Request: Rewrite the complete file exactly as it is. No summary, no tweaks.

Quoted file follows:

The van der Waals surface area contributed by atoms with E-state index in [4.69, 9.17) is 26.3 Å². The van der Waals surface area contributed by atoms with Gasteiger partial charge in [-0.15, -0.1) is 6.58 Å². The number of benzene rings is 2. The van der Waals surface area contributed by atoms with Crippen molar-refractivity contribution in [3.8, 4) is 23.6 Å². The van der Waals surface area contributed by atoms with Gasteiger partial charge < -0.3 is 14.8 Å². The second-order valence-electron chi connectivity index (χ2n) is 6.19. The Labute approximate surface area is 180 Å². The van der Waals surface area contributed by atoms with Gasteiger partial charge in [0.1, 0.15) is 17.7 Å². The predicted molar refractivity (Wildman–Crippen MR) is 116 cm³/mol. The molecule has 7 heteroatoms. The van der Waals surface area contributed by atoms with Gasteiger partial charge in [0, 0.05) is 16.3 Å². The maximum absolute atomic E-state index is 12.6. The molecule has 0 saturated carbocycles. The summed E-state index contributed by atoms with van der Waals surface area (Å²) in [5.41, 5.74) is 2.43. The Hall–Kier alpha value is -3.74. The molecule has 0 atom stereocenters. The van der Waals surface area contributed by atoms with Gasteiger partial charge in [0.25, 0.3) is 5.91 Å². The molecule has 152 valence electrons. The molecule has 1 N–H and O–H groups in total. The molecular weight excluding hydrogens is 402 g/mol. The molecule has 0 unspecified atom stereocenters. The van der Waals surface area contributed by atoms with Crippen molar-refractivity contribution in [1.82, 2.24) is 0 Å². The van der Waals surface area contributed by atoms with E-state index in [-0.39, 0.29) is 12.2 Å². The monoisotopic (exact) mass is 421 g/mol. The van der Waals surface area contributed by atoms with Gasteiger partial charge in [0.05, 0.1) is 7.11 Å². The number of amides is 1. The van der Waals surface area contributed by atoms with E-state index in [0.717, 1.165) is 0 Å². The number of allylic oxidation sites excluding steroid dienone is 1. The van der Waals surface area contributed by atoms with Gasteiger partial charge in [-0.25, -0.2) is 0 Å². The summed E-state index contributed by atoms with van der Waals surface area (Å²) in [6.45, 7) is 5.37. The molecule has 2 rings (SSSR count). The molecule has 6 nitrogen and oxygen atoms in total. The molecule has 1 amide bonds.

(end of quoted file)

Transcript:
The van der Waals surface area contributed by atoms with E-state index in [4.69, 9.17) is 26.3 Å². The van der Waals surface area contributed by atoms with Gasteiger partial charge in [-0.15, -0.1) is 6.58 Å². The number of benzene rings is 2. The van der Waals surface area contributed by atoms with Crippen molar-refractivity contribution in [3.8, 4) is 23.6 Å². The van der Waals surface area contributed by atoms with Gasteiger partial charge < -0.3 is 14.8 Å². The second-order valence-electron chi connectivity index (χ2n) is 6.19. The Labute approximate surface area is 180 Å². The van der Waals surface area contributed by atoms with Gasteiger partial charge in [0.1, 0.15) is 17.7 Å². The predicted molar refractivity (Wildman–Crippen MR) is 116 cm³/mol. The molecule has 7 heteroatoms. The van der Waals surface area contributed by atoms with Gasteiger partial charge in [0, 0.05) is 16.3 Å². The maximum absolute atomic E-state index is 12.6. The molecule has 0 saturated carbocycles. The summed E-state index contributed by atoms with van der Waals surface area (Å²) in [5.41, 5.74) is 2.43. The Hall–Kier alpha value is -3.74. The molecule has 0 atom stereocenters. The van der Waals surface area contributed by atoms with Gasteiger partial charge in [0.25, 0.3) is 5.91 Å². The molecule has 152 valence electrons. The molecule has 1 N–H and O–H groups in total. The molecular weight excluding hydrogens is 402 g/mol. The molecule has 0 unspecified atom stereocenters. The van der Waals surface area contributed by atoms with Crippen molar-refractivity contribution in [1.82, 2.24) is 0 Å². The van der Waals surface area contributed by atoms with E-state index in [-0.39, 0.29) is 12.2 Å². The monoisotopic (exact) mass is 421 g/mol. The van der Waals surface area contributed by atoms with Gasteiger partial charge in [0.05, 0.1) is 7.11 Å². The number of amides is 1. The van der Waals surface area contributed by atoms with E-state index in [0.717, 1.165) is 0 Å². The number of allylic oxidation sites excluding steroid dienone is 1. The van der Waals surface area contributed by atoms with Gasteiger partial charge in [-0.25, -0.2) is 0 Å². The summed E-state index contributed by atoms with van der Waals surface area (Å²) in [6.45, 7) is 5.37. The molecule has 2 rings (SSSR count). The molecule has 6 nitrogen and oxygen atoms in total. The molecule has 1 amide bonds.